More freaky feedback, please

In a post today on his “Freakonomics” NY Times blog, Stephen Dubner continues the hand hygiene discussion Mike blogged about recently. He highlights a reader comment about “closing the loop” by providing real time reminders to doctors that their hands are contaminated. I agree that providing frequent and timely reminders is a critical part of improving hand hygiene, but I don’t think it is necessary that such reminders focus solely on the presence of microbes….I (unlike some of my colleagues) believe that most physicians have accepted the germ theory of disease, and most also realize that their hands can (and do) carry pathogens that pose risks to patients.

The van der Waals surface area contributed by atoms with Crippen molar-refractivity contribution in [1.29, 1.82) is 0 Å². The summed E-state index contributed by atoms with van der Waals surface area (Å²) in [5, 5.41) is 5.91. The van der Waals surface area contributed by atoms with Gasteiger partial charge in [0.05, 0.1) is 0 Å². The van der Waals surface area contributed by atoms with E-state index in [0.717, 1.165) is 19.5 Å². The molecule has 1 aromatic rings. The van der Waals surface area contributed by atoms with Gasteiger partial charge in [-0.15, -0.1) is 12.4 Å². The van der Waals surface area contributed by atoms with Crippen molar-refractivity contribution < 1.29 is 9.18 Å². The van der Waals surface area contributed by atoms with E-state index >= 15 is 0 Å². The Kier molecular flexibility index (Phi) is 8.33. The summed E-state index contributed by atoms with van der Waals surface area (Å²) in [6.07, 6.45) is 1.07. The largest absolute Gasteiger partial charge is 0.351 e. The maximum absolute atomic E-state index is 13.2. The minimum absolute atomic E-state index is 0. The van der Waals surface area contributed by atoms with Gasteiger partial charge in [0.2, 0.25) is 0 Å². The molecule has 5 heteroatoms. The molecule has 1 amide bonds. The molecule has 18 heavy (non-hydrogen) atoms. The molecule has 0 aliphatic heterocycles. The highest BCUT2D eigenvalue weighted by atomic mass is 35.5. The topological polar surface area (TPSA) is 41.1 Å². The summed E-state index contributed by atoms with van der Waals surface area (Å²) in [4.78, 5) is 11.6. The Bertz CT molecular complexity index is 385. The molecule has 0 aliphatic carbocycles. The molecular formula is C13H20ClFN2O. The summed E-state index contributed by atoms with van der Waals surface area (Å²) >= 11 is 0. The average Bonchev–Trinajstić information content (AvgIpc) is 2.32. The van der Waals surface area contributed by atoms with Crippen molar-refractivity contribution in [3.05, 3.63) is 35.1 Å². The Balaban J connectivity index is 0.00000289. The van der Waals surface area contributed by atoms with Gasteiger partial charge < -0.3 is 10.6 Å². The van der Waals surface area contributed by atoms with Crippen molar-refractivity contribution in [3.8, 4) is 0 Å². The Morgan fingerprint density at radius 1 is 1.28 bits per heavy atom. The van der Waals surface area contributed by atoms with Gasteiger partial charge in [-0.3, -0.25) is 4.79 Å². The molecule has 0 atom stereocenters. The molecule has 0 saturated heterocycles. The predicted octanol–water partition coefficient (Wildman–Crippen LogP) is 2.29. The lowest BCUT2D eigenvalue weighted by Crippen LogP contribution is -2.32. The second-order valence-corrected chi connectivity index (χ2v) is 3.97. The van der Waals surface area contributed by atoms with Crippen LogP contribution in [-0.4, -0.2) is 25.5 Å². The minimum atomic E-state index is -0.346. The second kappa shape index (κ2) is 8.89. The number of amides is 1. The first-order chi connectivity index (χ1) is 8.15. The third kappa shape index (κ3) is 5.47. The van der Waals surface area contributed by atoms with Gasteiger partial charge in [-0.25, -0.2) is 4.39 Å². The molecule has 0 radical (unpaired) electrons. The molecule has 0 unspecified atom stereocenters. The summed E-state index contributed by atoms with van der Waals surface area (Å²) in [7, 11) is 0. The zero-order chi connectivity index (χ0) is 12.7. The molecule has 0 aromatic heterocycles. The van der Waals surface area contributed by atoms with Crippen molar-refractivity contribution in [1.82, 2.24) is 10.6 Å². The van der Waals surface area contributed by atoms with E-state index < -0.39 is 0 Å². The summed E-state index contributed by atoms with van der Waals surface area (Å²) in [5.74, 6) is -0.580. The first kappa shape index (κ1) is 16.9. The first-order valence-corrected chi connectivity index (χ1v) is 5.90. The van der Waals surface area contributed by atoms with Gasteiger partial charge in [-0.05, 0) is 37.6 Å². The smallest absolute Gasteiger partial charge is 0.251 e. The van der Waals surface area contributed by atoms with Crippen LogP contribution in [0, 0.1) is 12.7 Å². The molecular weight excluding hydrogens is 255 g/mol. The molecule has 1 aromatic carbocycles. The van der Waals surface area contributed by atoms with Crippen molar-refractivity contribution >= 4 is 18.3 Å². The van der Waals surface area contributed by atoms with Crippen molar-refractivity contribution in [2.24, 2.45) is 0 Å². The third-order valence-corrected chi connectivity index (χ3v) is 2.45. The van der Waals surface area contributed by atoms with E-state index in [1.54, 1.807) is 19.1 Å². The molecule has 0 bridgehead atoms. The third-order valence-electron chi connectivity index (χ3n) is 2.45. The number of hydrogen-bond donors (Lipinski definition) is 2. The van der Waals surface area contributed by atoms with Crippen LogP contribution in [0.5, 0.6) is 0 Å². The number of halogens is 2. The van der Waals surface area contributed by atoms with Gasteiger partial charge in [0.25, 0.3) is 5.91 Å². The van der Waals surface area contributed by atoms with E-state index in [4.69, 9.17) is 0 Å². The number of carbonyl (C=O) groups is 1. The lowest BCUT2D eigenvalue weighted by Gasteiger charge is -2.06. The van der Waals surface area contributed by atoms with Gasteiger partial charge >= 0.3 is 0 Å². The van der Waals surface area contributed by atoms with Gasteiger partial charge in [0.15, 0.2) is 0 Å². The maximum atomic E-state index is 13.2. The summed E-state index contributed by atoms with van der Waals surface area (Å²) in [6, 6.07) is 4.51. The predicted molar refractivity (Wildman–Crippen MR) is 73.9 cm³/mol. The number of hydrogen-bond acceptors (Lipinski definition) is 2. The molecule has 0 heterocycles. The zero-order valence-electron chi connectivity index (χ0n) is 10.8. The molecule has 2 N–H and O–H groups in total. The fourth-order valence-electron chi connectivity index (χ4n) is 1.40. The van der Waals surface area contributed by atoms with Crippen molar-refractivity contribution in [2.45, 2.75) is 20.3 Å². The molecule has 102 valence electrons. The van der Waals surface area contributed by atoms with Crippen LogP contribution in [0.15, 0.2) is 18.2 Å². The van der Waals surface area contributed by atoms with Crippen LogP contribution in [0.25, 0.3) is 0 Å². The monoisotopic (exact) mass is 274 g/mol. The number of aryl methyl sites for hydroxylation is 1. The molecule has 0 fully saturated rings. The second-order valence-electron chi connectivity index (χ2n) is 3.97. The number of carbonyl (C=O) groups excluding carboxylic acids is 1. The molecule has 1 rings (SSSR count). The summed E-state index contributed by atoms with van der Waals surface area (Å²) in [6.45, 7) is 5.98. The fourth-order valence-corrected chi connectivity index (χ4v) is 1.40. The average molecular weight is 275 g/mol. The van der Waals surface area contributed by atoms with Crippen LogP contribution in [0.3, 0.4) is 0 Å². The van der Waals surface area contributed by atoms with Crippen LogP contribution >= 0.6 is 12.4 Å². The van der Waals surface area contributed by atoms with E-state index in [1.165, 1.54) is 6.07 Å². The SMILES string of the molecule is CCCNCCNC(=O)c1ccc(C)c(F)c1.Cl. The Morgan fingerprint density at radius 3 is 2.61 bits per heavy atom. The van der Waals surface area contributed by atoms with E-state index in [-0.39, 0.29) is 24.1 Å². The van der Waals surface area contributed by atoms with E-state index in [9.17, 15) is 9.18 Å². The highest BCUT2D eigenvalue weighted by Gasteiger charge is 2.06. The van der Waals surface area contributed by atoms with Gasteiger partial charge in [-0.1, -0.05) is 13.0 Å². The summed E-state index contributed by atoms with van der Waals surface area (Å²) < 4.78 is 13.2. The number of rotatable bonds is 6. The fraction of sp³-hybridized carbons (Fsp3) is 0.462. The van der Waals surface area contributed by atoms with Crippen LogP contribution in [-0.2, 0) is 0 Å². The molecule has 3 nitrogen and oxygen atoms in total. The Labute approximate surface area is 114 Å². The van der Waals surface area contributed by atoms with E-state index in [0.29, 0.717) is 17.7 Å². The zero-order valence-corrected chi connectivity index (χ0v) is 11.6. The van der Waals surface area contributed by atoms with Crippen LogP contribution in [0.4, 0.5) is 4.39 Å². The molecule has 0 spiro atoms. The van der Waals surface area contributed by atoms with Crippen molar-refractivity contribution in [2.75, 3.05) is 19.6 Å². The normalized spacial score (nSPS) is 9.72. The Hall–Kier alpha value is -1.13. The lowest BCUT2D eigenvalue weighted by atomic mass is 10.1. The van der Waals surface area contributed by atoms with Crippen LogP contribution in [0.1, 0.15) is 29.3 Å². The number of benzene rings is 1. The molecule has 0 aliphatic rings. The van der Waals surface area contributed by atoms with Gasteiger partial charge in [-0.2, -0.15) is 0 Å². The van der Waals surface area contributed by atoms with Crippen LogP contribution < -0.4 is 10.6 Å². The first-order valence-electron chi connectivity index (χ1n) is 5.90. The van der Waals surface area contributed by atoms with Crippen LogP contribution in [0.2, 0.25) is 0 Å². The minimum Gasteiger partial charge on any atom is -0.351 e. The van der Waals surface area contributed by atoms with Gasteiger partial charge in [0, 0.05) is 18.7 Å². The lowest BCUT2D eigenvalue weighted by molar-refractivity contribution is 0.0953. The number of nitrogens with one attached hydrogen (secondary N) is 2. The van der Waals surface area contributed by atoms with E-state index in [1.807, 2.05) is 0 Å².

So I think several varieties of feedback will do: adherence rates, infection rates, bedside reminders from patients, families or healthcare workers, the intermittent presence of a discreet observer, any of these will help. It is essential, though, that such feedback be provided as close to the point of care as possible (we all know how effective feedback is when given in a large auditorium or conference room!). And as for the common refrain that we’ll never achieve sustained adherence rates over 60-70%? Wrong. We have plenty of experience now that higher rates can be both achieved and sustained.


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